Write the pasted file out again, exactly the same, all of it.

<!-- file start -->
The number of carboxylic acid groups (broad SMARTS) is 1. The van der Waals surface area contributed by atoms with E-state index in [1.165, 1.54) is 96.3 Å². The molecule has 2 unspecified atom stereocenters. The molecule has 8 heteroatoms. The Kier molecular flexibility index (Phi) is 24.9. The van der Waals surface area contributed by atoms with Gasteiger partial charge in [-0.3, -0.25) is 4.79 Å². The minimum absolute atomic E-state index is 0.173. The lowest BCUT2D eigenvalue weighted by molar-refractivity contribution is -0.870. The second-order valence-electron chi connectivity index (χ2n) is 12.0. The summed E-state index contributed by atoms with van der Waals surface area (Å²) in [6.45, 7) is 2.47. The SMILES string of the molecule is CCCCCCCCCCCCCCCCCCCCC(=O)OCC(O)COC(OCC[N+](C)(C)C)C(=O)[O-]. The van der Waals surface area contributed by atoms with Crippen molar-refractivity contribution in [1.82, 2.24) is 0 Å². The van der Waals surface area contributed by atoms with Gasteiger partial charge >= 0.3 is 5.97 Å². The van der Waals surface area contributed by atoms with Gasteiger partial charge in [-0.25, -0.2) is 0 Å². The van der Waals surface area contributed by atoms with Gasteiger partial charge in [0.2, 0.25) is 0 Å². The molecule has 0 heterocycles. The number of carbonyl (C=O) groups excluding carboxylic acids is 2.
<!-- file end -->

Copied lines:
The number of carboxylic acid groups (broad SMARTS) is 1. The van der Waals surface area contributed by atoms with E-state index in [1.165, 1.54) is 96.3 Å². The molecule has 2 unspecified atom stereocenters. The molecule has 8 heteroatoms. The Kier molecular flexibility index (Phi) is 24.9. The van der Waals surface area contributed by atoms with Gasteiger partial charge in [-0.3, -0.25) is 4.79 Å². The minimum absolute atomic E-state index is 0.173. The lowest BCUT2D eigenvalue weighted by molar-refractivity contribution is -0.870. The second-order valence-electron chi connectivity index (χ2n) is 12.0. The summed E-state index contributed by atoms with van der Waals surface area (Å²) in [6.45, 7) is 2.47. The SMILES string of the molecule is CCCCCCCCCCCCCCCCCCCCC(=O)OCC(O)COC(OCC[N+](C)(C)C)C(=O)[O-]. The van der Waals surface area contributed by atoms with Crippen molar-refractivity contribution in [1.82, 2.24) is 0 Å². The van der Waals surface area contributed by atoms with Gasteiger partial charge >= 0.3 is 5.97 Å². The van der Waals surface area contributed by atoms with Gasteiger partial charge in [-0.25, -0.2) is 0 Å². The van der Waals surface area contributed by atoms with Gasteiger partial charge in [0.2, 0.25) is 0 Å². The molecule has 0 heterocycles. The number of carbonyl (C=O) groups excluding carboxylic acids is 2.